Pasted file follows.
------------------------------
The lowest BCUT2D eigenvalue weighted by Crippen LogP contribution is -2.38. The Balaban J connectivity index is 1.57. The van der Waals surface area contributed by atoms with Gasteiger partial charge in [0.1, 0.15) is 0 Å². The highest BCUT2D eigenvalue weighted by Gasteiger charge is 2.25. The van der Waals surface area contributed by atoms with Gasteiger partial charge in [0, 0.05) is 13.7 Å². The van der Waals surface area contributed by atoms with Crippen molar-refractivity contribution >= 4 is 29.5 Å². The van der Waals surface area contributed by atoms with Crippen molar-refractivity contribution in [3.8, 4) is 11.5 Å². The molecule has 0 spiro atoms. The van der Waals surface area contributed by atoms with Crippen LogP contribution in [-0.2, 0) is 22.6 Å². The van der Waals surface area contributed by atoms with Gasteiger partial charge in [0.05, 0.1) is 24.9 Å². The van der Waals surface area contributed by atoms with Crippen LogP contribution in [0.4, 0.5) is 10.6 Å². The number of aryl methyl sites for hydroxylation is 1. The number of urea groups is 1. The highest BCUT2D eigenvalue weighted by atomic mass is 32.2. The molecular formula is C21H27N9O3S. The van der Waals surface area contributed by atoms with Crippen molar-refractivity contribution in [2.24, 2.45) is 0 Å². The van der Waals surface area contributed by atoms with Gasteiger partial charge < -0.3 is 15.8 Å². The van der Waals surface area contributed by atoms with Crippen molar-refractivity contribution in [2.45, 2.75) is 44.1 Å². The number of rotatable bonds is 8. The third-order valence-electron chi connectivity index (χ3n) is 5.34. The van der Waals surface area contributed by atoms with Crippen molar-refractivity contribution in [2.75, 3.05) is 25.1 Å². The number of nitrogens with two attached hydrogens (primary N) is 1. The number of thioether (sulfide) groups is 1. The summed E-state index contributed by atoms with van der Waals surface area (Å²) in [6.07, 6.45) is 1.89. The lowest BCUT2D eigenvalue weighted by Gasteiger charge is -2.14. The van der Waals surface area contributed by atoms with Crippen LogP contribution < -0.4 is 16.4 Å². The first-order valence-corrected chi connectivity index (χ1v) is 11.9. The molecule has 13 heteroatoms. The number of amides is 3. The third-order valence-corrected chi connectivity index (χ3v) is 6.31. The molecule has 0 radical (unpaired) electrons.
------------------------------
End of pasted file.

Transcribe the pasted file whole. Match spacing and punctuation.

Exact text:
The lowest BCUT2D eigenvalue weighted by Crippen LogP contribution is -2.38. The Balaban J connectivity index is 1.57. The van der Waals surface area contributed by atoms with Gasteiger partial charge in [0.1, 0.15) is 0 Å². The highest BCUT2D eigenvalue weighted by Gasteiger charge is 2.25. The van der Waals surface area contributed by atoms with Gasteiger partial charge in [0, 0.05) is 13.7 Å². The van der Waals surface area contributed by atoms with Crippen molar-refractivity contribution >= 4 is 29.5 Å². The van der Waals surface area contributed by atoms with Crippen molar-refractivity contribution in [3.8, 4) is 11.5 Å². The molecule has 0 spiro atoms. The van der Waals surface area contributed by atoms with Crippen LogP contribution in [-0.2, 0) is 22.6 Å². The van der Waals surface area contributed by atoms with Gasteiger partial charge in [0.05, 0.1) is 24.9 Å². The van der Waals surface area contributed by atoms with Crippen LogP contribution in [0.4, 0.5) is 10.6 Å². The number of aryl methyl sites for hydroxylation is 1. The number of urea groups is 1. The highest BCUT2D eigenvalue weighted by atomic mass is 32.2. The molecular formula is C21H27N9O3S. The van der Waals surface area contributed by atoms with Crippen molar-refractivity contribution in [2.24, 2.45) is 0 Å². The van der Waals surface area contributed by atoms with Gasteiger partial charge < -0.3 is 15.8 Å². The van der Waals surface area contributed by atoms with Crippen molar-refractivity contribution in [2.45, 2.75) is 44.1 Å². The number of rotatable bonds is 8. The third-order valence-electron chi connectivity index (χ3n) is 5.34. The van der Waals surface area contributed by atoms with Crippen molar-refractivity contribution in [2.75, 3.05) is 25.1 Å². The number of nitrogens with two attached hydrogens (primary N) is 1. The number of thioether (sulfide) groups is 1. The summed E-state index contributed by atoms with van der Waals surface area (Å²) in [6.07, 6.45) is 1.89. The lowest BCUT2D eigenvalue weighted by Gasteiger charge is -2.14. The van der Waals surface area contributed by atoms with Crippen LogP contribution < -0.4 is 16.4 Å². The first-order valence-corrected chi connectivity index (χ1v) is 11.9. The molecule has 13 heteroatoms. The number of amides is 3. The third-order valence-corrected chi connectivity index (χ3v) is 6.31. The molecule has 0 radical (unpaired) electrons.